So far I have omitted mention the fourth part of my Army Corps: the logistics element. Unfortunately I have also omitted them from my pictures.  This can be any kind of wagon, cart or caisson that must accompany the army corps into battle.  I would probably omit a logistic element for the Cavalry Corps as likely to have been left well behind, or else subsume the same into an Army HQ logistical element.  I'll have to think about that. 
Division in advancing  battalion or regimental columns
with skirmishers deployed forward.

Work in Progress:
Imperial Guard: Heavy and Light Brigades, Sapeurs of the Guard,
Old, Middle and Young Guard Divisions, Guard artillery.
Below are pictures of my Imperial Guard, all 115 figures, not counting the absent ADC to the Marshal commanding.  That personage is an early Minifigs model of Marshal Bessieres. When I got him, he was painted up as a French General (one Marcel Douchenois), but now there is good reason and motivation to repaint him as he should be, resplendent in his uniform of the Guides.  

The lone mounted general is in fact an early Minifigs
Marshal Bessieres, who has spent his life hitherto as one
General Douchenois.  He will be repainted in his proper dignity
as Marshal in the uniform of the Guides...

As you will see from the pictures, this is still very much a 'work in progress' with a few figures recently bought to beef up the Old Guard to 24 figures. They need to be painted, as do the bearskin hatted gun crew to the right of the pictures.  The plumed shakos of the other gun crew I have deemed worthy of Guard status. One has yet to acquire his plume.

As the 5-man crew of the near gun represents a park of 40 cannon,
a broader base seems to be indicated. 

To make a plume, I drill down the front of the shako at a slight angle, into which hole I shove in a length of wire.  Over this I slip a short length, 8cm, say, of the end of a cotton bud.  To get the effect and the shape that I want, I strip perhaps half the cotton from the bud.  Dobbing on the paint tends to give the thing the right sort of shape and feathery look.  I have an idea the trail-spike man at the rear of the left-hand gun (as you see it) has received that treatment.

In these pictures you will notice the guns placed, but not fixed, on triangular bases.  This is really part of my flexibility fetish.  The 'unequal'  side of the isosceles triangle is the battery frontage; the other two sides form an angle that define the battery's arc of fire.  The flocked base measures 7cm across the front and 7cm in depth.  On my ground scale of 1:3600, 7cm (about 252 meters) is a bit of a squeeze for 32 guns - not too bad for 24 - but there is a way around this.  One is as shown, placing a figure at either end of the front edge. As my figure bases are 15mm, that extends the frontage to 10cm - 360meters - which is much closer to the likely frontage required by a 32-gun park. Having said that, the arc of fire remains defined by the angles of the gun base.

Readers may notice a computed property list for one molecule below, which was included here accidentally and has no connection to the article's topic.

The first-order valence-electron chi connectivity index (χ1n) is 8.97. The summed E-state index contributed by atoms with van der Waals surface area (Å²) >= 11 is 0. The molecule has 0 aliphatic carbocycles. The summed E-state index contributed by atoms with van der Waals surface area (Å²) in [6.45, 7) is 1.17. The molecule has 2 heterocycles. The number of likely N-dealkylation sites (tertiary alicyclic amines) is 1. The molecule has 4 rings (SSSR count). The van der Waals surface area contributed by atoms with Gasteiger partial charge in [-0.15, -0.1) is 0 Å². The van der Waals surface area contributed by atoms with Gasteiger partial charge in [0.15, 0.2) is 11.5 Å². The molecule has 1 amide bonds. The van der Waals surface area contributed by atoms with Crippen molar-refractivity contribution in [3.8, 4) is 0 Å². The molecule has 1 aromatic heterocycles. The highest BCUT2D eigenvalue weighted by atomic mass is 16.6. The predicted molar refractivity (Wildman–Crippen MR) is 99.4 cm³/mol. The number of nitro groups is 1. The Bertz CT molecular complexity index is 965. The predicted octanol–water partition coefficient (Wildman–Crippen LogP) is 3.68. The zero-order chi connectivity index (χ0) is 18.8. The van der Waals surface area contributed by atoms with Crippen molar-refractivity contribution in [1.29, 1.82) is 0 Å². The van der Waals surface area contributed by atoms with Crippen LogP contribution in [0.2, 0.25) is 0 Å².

The shape of the wider base is more apparent in this pic.
The angles from the front edge indicate arc of fire.
The base made from carpet tile has been fashioned into more of a pentagon.  The frontage of this one is 10cm.  Extended to 13cm by the bases of the gunners on either side, represents a frontage of 468 meters.  This is close enough to the required frontage of the 40-gun battery this represents.  The arc of fire is still defined by the angles of the sides contiguous to the front edge.  

I Corps d'Armee: 3 infantry Divisions, light cavalry Brigade
and an artillery park representing 32 cannon.
 I have omitted the logistics element, which can be any sort of
wagon, cart or caisson.

Finally, a look at my more 'standard' French army Corps.  The following is I Corps, comprising three infantry Divisions, one light cavalry Brigade, and the artillery park.  Absent its its logistics element.

You will note that the 10th Hussar regiment is standing in for the whole Brigade, and so the whole army is constituted in that way.  One could mix up the formations, but it seems to me tidier not to do so.  In a whole different game, this force represents a Brigade strength column of all arms, comprising 13th Light, 17 and 30th Line Infantry, 10th Hussars and a half-company of artillery.

Work in Progress:
Commander of I Corps, Marshal Davout - on a borrowed horse...
Have barely begun painting him.
The Corps Commander, Marshal Davout, is still a 'work in progress', requiring painting, and, for this picture, he is riding a borrowed horse.  The picture below shows my dual labelling for the figures: my initials, the regiment number and the Corps/Division identity for use depending upon the scale of the action I am fighting.
Marshal Davout's ADC is a spare Minifigs
elite hussar figure.

Flexibility.  How the units might be battalions or regiments
for one type of game, and a Division for another.

Pic taken indoors, without additional effects, of a sunny late July day
 in Christchurch, New Zealand.
Even in winter the light can be very strong in this part of the world!

I close with this picture, that was going to be  discarded.  I was struck by the strong light from our winter sun (it wasn't all that warm a day, neither) even through a double-glazed window.  This was taken and recorded with no additional effects other than a little cropping.  

In a future posting I will discuss how my other Napoleonic armies are organised.